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From a divorced woman who began this unwanted journey 8-and-a-half years ago*
To the young woman new on the journey through divorce,
I keep thinking about when I was first divorced and no one understood because there weren’t many girls in their early twenties divorcing. Planning weddings and having babies, yes. Receiving divorce papers, no. First and foremost, I am sorry that you must walk through this pain and this path. No one wants it. No one thinks it’ll be them (understatement of the century). Speaking as one divorced twice before I turned 28, I understand how those early days feel (even though I cringe saying “I understand” because it’s so infuriatingly cliche!). But as you start this new, unexpected, usually unwelcome journey/nightmare/maze, I plead with you:
1. Don’t short-circuit the healing process
2. Don’t date at all for at least a year (major bonus points if you wait much, much longer!)
I’d wager that 90% of newly-divorced women would disagree with these ideas, and/or feel confident that they have themselves under control. And I’d also wager that 100% of those women feel much differently when they cycle past their first [former] wedding anniversary and their first year post-divorce. After a year or two on your own, these crucial “don’ts” make a lot more sense. (If you don’t believe me, I can introduce you to two dozen women our age who will back me up, since they’ve also had to go through this.)
In the first months after my first divorce I didn’t think I was rushing my healing.
On the contrary, I worked hard, I dug in deep, and I let myself be gutted. Therapy, alone time, maintaining my job, crying buckets, connecting with support, blah, blah, important but, blah. I paid my dues, especially at the beginning. But as the days and months drag past, it’s harder to find motivation for sustained healing work and continued abstinence (from dating and sex; the latter often harder than the former).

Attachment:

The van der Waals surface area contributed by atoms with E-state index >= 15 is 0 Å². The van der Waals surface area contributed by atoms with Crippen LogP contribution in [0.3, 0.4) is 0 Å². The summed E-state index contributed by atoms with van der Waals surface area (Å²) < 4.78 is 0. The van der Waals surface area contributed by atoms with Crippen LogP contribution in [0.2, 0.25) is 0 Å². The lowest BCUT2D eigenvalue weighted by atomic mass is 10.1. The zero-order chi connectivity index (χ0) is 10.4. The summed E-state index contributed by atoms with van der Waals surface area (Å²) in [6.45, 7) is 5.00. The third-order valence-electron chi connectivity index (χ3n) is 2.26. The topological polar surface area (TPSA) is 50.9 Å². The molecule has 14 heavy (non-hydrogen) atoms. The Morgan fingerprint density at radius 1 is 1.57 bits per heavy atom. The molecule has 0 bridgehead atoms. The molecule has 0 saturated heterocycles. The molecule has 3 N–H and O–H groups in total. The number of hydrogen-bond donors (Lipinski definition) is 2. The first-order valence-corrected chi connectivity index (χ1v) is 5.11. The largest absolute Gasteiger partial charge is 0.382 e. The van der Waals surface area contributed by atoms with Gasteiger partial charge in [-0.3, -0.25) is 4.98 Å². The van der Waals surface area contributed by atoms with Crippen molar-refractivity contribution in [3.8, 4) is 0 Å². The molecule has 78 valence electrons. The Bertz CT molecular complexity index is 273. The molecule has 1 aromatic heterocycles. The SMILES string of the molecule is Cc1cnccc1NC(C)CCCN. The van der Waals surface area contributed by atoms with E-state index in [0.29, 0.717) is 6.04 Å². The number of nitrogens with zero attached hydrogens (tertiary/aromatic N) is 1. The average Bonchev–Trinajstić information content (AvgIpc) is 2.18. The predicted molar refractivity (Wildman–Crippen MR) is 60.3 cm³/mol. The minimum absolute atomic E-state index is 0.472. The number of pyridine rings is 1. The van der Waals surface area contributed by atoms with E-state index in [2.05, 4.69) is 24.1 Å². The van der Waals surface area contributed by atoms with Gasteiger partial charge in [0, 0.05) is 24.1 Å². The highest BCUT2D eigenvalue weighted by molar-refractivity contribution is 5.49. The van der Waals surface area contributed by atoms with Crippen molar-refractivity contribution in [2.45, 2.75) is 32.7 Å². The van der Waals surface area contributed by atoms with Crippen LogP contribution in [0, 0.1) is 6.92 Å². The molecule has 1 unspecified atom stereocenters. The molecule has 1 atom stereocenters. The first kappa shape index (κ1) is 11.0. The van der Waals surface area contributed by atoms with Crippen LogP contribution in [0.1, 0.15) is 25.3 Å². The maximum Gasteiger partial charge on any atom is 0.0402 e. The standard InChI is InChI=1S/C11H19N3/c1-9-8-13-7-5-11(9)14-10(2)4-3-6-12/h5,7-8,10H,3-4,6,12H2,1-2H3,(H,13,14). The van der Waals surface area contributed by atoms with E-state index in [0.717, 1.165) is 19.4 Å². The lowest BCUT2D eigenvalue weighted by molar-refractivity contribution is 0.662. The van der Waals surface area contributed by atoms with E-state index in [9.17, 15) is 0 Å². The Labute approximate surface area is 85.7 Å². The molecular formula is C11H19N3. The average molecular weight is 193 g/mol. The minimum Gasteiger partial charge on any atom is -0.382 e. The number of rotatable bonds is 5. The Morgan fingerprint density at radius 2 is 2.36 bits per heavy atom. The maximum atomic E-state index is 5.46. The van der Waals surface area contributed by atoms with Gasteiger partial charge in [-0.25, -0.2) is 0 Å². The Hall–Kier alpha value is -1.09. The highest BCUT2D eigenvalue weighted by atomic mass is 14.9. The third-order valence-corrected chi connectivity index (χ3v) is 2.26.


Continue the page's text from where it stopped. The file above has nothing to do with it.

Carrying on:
But if you have been married and divorced for whatever reasons, you have been shredded soul-deep. You may be aching to portray confidence! ensure everyone knows that the divorce didn’t destroy you! you aren’t a statistic! you’re doing better now that you’re divorced! you’ve grown and perhaps it really was all for the greater good!
Totally allowed. It’s called coping. It’s called surviving.
But no one who’s been divorced will buy it.
We all did the same thing, and we see that you’re taking masks on and off even when you are sincerely convinced you aren’t. It’s allowed. It’s part of the process. Just…be careful where you say things (read: Facebook) in those early months because I guarantee you will feel differently very soon.
I’m an external processor and needed to talk to others about my grief. The danger came when I was sick of grief work and felt pretty good (some of the time) and (completely unintentionally) cheated myself out of a full, unhurried healing process. I didn’t see a need to postpone returning to life at 100 miles an hour. I didn’t see that my drive to go everywhere, do everything, and conquer the world was partially healthy and partially a way to ignore the fresh cycle of pain inside. I’d done this before. No way was I feeling all that for the fifteenth time. I was out of patience for pain. Moving on.